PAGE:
Review – The Mercy

The Mercy, directed by James Marsh, is inspiring, heart-breaking, tragic, and yet completely full of elements that make the journey of emotions worth it. I went in expecting a reasonably simple film that at its core was unabashedly British and came out having experienced a story that surprised me and left me in a mournful mindset. The engaging story held my attention throughout, and despite how emotionally turbulent it was; found its way into me heart and my mind. But enough of this rambling. Let’s get to the review and see if this is a film that you might be interested in checking out. Read more

Review – The Cloverfield Paradox

The Cloverfield Paradox, directed by Julius Onah, is very clearly a sci-fi script that has been repurposed and then shoehorned into the Cloverfield franchise. However, unlike the previous film in the franchise (10 Cloverfield Lane), this one hasn’t worked. With a generic, predictable plot, characters who seemingly go out of their way to defy logic, and an overall experience that feels cliché and unoriginal. The Cloverfield Paradox is the first definite misstep in what has been a really interesting franchise to follow and look forward too. So let’s breakdown all that the film attempts and see if there’s anything that makes it worth checking out. Read more

Review – Phantom Thread

Phantom Thread, written and directed by Paul Thomas Anderson, is utterly exquisite. Each and every aspect of the film is delicate and full of subtext. I loved being given characters who spoke in both direct and indirect ways; I loved a constant atmosphere that had me wanting to relax into the slow, inviting surroundings. This was an experience that I felt I got lost in – that I loved being a part of. I hope I can talk competently about Phantom Thread and how it goes about exploring its characters. So let’s get to the review and see if I have the skill to explore this film adequately. Read more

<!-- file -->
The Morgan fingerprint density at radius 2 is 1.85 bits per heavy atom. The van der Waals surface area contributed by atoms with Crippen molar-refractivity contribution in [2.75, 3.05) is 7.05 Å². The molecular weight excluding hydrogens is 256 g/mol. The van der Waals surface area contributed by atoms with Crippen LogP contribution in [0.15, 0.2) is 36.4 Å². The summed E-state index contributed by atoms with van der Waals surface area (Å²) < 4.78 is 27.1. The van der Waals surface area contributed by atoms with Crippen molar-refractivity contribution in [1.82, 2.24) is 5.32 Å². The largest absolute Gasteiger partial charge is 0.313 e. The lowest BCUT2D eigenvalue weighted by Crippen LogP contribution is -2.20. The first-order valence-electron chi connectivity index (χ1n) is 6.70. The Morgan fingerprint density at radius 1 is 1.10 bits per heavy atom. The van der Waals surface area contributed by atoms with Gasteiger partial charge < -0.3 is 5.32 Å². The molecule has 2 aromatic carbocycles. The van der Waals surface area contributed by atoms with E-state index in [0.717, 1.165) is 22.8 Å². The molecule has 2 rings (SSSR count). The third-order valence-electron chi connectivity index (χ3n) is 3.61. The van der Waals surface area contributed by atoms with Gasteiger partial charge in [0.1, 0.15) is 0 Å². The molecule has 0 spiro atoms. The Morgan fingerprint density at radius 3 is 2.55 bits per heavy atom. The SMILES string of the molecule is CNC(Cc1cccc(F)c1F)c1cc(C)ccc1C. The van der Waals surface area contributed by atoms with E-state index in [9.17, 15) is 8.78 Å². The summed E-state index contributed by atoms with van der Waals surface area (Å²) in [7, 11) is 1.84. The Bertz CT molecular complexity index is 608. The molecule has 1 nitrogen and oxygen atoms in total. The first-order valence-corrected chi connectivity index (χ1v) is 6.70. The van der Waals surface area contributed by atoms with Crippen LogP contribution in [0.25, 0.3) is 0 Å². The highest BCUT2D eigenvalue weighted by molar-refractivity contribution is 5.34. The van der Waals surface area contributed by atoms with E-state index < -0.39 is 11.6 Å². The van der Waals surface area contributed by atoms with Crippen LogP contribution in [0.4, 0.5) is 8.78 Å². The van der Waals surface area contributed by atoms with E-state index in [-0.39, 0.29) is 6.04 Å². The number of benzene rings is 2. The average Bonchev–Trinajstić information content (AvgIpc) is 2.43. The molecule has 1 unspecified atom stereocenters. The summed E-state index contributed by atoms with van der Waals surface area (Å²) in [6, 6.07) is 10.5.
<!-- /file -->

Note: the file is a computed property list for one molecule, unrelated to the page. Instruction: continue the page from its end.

Review – The Shape of Water

The Shape of Water, co-written and directed by Guillermo del Toro, is completely charming, beyond beautiful, and perhaps one of the most unconventionally wonderful love stories to come to the big screen. Del Toro’s love for cinema and his expertise of the craft are in full effect, as he brings a varied assortment of themes and tones to life in a film that had me captivated throughout. I adore his work (Pan’s Labyrinth being a truly special film) and I’m really excited to talk about his new film. So let’s dispense with the intro and make our way into my review of, The Shape of Water. Read more

Review – The Foreigner

The Foreigner, directed by Martin Campbell, offers one of the most interesting and meaningful performances from Jackie Chan in quite some time… perhaps ever. So it’s then a real shame that the film puts the majority of its focus on other characters and a plot that get’s more bloated, the longer it goes on. Jackie’s performance and his character had me hooked almost instantly, so it leaves me confused as to the decision behind not making him more of the film’s focus. Let’s explore what Jackie Chan achieves in this film and if it’s one worth checking out. Read more